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What really drives audiences to buy tickets: your purchase page or someone else’s site?

03.05.10 | 4 Comments


CATEGORIES audiences, marketing

David Loehr caught a little tweet of mine today and @’d me asking if I’d join 2amtheatre and write a 140+ character post about my observation. Note how quickly that communication turned into an action. Here is my inaugural post:

This morning I was putting together a training guide for the patron service representatives who work at the TKTS booth in Times Square. They are a rad bunch who need to know almost everything about every show running on Broadway (and off…). (Think of them as ambassadors for NYC theatre.) While making this guide I cross-reference multiple websites to make sure the team has all the accurate information they need.

While researching the upcoming Broadway play Red (which I have heard little about), I started my search at Playbill.com and was less than impressed with the show description on the site. Then I crossed-referenced the information at Telecharge.com, the site from which one would purchase tickets to the show. The Telecharge show blurb was enormously more exciting and helpful, which led to this question (and double Tweet):

“Show info on Telecharge is much more useful than show blurbs on Playbill. More useful, info site or point of purchase sites? #opinionFriday”

“Playbill blurb on Red is totes boring but the info on Telecharge made me want to buy a ticket right away. Do ppl browse Telecharge? #doubtit”

I’d be curious to know the actual stats, but I would bet more people go to Playbill.com to seek general show information than going to Telecharge.com to browse show info. (A large reason for my assumption is that Telecharge is very difficult to browse… more on that later.)

So – which is more important: making sure all show info and listing sites have enough pizzazz to drive people to the site from which they actually buy tickets, or spending the time on the ticket purchase page to tip the customer into buying?

Today I’d like to argue that the sites that drive people to your purchasing page might just be more important than the purchase page itself. Yes, of course, ideally we want everything to be the best and most awesome ever, but what do you think?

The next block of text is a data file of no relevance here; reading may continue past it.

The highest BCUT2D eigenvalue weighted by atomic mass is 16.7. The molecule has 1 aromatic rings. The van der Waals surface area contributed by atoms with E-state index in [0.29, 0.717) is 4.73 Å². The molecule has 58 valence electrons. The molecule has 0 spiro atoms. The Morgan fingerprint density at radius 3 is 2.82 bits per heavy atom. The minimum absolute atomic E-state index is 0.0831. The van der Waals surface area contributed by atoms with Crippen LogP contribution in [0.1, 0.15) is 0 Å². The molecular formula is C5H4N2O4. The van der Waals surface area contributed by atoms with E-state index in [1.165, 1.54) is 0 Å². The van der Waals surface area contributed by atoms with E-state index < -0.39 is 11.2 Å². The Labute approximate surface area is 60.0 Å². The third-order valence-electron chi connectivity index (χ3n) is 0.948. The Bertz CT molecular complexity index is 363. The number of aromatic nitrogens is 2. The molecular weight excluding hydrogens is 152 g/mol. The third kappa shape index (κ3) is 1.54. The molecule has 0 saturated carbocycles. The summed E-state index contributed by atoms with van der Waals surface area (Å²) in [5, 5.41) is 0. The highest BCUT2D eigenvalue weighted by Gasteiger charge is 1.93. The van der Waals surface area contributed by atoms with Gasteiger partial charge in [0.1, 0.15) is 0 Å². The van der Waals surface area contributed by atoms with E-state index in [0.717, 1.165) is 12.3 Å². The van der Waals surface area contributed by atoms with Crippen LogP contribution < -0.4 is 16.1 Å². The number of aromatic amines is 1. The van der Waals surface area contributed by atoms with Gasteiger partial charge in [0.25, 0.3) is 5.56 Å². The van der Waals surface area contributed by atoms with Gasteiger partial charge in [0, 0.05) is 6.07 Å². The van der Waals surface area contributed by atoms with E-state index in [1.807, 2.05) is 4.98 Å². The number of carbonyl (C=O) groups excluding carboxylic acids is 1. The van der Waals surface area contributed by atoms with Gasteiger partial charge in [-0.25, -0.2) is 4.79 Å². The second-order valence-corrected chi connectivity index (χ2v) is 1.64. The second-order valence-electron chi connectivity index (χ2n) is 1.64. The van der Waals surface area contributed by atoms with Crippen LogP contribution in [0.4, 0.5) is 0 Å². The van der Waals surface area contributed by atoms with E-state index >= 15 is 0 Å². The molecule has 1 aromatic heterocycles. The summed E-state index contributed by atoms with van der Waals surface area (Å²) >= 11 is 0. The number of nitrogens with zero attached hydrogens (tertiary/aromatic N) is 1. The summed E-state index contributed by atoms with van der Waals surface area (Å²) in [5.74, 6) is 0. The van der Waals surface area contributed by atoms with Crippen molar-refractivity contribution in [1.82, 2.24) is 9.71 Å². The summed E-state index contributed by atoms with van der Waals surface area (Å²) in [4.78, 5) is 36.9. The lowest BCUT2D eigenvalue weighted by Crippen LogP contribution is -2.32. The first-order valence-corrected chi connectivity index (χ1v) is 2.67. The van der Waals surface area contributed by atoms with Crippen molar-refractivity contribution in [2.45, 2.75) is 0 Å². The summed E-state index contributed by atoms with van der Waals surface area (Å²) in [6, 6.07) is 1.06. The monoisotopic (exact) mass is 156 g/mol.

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  • TrishaMead

    Oh! Such a good point… and of course the challenge is that you often don't have that much influence over what gets said at those feeder sites and it can be easy to forget to check up on them.

    But I totally agree that they will get more and more important as more ticket sales happen through google searches rather than print media endorsements. What's a concientious copywriter to do?

  • Related to this is the question of what matters more: how a company describes its work, or how anyone not copying the press release (a critic, a Yelper) describes the work.

    A PR person once told me that advertising is telling people that you're good in bed, and PR is other people saying that you're good in bed.

    The info sites — whether it's Telecharge or a newspaper listing — put the work up against other events running in town on the same night, and also act as a third party. Both of these are an extra incentive for them to sell the show without it sounding like you selling the show.

  • Certainly another tangent, but I’ve always been impressed (ie: quite pleased with myself) how my director’s notes can affect the way a reviewer either a) sees a show or b) writes about the show (possibly needing help in finding their angle?). 

    I’m always happy to oblige 😉

  • Certainly another tangent, but I’ve always been impressed (ie: quite pleased with myself) how my director’s notes can affect the way a reviewer either a) sees a show or b) writes about the show (possibly needing help in finding their angle?). 

    I’m always happy to oblige 😉


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